Jim thought (and I agreed) that the pictures are not original and show a man who kept away from the real. The images here (and those in the superexpensive catalogue books which I didn’t buy) can’t begin to capture the luminous colors and intense atmosphere radiating from Palmer’s work. The thick impasto colors of In Shoreham Garden and feel of the piece leaves you breathless when you stand in front of the actual work:

It was hardly ever shown to anyone during Palmer’s lifetime.

For my part the choice of images by Palmer here on the Net and in the catalogues shows an unfortunate tendency to ignore the images Palmer made of non-English places (Italy) and also the qiuet non-anecdotal scenes: one of a waterfall that among the last you see as you leave shines with a indescribable gleaming light.

In the new wing of the Met where the Walker exhibit is displayed, there is much fine modern art, much of it much better than anything found nowadays at the Modern. We saw some remarkable photographic art, and I want to tell you about one in particular: Coral Living Room by a contemporary American woman artist (Laurie Simmons).

Simmons photographs what seem to be clay figures in a prosaically enchanting room (all yellows, and oranges and reds) where the artist stands as a statue or clay figure of a woman with Japanese features on her face dressed in modern casual dress. The modern woman stands facing a statue of a quiet early modern Dutch woman also with a face with Japanese features. On the wall is a painting of women, Picasso like heavy figures or maybe Brancusi, in a circle. There is a door in the form of a floor-to-ceiling window on the left side; a curtain blows in the breeze and light streams in.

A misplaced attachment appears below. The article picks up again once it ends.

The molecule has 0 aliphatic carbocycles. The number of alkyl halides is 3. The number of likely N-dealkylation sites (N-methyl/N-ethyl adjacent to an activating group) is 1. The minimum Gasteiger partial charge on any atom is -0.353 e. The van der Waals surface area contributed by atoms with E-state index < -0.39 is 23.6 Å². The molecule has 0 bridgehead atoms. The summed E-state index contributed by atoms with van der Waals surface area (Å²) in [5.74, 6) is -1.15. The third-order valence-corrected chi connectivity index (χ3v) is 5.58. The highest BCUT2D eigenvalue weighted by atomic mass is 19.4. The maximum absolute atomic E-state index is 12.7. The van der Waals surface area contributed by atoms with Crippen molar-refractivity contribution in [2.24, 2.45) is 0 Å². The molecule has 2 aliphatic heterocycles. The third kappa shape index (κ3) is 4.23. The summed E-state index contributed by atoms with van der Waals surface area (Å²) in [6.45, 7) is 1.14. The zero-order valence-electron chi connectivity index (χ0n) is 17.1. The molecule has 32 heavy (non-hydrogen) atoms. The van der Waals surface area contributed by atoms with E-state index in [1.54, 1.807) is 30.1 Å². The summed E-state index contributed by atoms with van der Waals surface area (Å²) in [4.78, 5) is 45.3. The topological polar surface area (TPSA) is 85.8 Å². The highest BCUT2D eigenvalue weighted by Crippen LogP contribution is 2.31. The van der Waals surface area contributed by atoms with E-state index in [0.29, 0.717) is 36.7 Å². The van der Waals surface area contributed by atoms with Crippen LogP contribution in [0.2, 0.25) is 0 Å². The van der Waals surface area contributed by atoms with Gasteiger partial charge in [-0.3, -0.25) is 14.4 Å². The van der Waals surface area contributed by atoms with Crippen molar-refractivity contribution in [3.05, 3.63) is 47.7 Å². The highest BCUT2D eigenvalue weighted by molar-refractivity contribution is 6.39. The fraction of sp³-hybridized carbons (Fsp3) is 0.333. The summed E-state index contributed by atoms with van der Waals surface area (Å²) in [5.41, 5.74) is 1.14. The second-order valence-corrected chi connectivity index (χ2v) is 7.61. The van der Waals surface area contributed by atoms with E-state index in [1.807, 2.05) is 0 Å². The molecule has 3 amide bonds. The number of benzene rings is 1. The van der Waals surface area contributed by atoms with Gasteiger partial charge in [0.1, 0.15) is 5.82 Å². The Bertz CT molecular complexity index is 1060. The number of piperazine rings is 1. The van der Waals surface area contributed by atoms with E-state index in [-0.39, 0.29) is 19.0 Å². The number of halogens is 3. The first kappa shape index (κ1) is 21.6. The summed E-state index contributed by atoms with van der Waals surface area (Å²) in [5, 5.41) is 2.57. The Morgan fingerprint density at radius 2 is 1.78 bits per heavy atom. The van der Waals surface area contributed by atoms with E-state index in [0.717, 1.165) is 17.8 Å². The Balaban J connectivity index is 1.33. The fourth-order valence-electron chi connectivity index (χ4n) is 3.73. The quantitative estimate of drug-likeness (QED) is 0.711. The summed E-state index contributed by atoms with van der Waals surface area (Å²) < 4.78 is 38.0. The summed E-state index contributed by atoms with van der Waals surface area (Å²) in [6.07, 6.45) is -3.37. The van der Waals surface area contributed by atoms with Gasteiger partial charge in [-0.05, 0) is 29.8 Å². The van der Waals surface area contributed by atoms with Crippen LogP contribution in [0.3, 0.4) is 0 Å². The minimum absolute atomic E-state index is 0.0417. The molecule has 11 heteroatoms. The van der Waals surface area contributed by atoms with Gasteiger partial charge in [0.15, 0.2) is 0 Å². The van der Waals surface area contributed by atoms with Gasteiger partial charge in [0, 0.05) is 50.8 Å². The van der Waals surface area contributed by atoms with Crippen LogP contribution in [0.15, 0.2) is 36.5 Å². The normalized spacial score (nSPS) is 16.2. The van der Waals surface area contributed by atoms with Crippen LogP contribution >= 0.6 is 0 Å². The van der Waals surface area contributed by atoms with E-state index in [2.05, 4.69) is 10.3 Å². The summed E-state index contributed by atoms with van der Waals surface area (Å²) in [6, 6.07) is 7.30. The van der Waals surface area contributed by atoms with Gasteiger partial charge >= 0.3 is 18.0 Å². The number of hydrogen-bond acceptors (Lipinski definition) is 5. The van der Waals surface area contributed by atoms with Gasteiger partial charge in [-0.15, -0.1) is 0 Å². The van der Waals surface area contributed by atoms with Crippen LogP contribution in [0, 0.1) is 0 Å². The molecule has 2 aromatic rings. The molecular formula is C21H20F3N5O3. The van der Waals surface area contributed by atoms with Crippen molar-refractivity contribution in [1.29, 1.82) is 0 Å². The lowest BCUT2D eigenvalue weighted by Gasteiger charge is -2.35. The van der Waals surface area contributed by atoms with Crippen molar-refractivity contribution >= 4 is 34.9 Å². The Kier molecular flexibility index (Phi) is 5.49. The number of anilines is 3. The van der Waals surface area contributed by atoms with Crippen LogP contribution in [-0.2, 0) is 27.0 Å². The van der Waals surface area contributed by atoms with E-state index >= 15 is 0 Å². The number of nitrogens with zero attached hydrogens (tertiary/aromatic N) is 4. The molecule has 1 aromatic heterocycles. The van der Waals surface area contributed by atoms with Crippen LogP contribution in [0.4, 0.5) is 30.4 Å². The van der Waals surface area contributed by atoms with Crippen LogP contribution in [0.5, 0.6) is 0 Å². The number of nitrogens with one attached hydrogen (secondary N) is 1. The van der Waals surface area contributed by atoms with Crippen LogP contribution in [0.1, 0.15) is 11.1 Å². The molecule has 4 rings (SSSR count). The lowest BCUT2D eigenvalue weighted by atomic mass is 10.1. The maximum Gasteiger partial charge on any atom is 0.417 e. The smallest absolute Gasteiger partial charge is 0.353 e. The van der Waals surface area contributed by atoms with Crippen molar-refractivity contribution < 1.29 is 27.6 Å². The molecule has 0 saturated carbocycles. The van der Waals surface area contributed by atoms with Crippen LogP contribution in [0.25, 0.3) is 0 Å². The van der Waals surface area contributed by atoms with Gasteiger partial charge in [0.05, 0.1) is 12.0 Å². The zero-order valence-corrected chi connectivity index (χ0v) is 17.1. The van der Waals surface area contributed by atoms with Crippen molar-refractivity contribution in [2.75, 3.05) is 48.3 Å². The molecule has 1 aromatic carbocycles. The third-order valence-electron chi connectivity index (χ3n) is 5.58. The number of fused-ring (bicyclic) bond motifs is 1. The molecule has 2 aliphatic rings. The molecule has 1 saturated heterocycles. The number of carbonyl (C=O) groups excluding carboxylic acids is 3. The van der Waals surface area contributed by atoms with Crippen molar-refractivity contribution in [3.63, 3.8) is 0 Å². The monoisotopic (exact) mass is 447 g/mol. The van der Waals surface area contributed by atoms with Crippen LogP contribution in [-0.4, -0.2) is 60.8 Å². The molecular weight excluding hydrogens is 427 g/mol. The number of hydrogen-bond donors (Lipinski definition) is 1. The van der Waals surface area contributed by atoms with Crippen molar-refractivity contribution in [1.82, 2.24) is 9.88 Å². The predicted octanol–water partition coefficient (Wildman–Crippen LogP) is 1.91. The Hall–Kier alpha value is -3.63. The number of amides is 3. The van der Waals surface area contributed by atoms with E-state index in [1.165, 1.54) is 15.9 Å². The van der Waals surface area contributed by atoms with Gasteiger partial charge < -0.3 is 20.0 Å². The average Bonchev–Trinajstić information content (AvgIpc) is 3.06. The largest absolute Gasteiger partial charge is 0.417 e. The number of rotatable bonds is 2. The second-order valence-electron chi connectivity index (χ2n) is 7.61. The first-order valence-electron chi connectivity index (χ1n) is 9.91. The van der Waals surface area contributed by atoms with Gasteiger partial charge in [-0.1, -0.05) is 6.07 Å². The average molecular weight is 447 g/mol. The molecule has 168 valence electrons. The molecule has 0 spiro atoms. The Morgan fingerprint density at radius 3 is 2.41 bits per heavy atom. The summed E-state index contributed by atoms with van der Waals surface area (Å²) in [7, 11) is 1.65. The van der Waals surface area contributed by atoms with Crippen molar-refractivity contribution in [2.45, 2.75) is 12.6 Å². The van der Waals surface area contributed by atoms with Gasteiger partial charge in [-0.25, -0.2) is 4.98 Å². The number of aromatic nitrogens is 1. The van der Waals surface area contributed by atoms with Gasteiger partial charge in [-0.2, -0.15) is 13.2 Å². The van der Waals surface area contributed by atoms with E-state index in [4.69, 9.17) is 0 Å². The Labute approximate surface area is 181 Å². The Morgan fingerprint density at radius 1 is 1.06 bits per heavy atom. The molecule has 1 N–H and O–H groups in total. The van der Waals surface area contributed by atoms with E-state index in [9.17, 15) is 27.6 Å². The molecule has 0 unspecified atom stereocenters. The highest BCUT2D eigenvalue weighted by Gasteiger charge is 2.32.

The wing itself has large windows which enable the walker to gaze into pictures (in effect) of Central Park as he or she moves from gallery to gallery. It was raining yesterday, but Olmsted’s park was as enchanting as this woman’s photograph.

The photograph made me remember Austen’s description of the room Catherine Morland dreams of will be hers to live in when she marries Henry Tilney.

Adieu for now,

Posted by: Ellen

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  1. The Kara Walker show is something new and different; I’ve seen it three times and am planning a fourth.

    Samuel Palmer’s work reminded me of Blake, an artist and poet whom I am constitutionally unable to admire.
    R J Keefe    Apr 26, 12:22pm    #
  2. Dear RJ,

    Another reason I didn’t buy the book is it emphasized the Shoreham-Blake period—and couldn’t capture what makes the pieces beautiful. Hardly anything of the scenes from Italy or the later country scenes. There’s one heart-stoppingly lovely just as you leave the last gallery. Not in any book -- I looked at the couple we have here at home and no sign of his later paintings or illustrations for books (described but not reprinted in 2 of my books at home).

    Bye-the-bye, don’t miss Brian Friel’s Faith Healer with Ralph Fiennes.

    chava    Apr 26, 2:55pm    #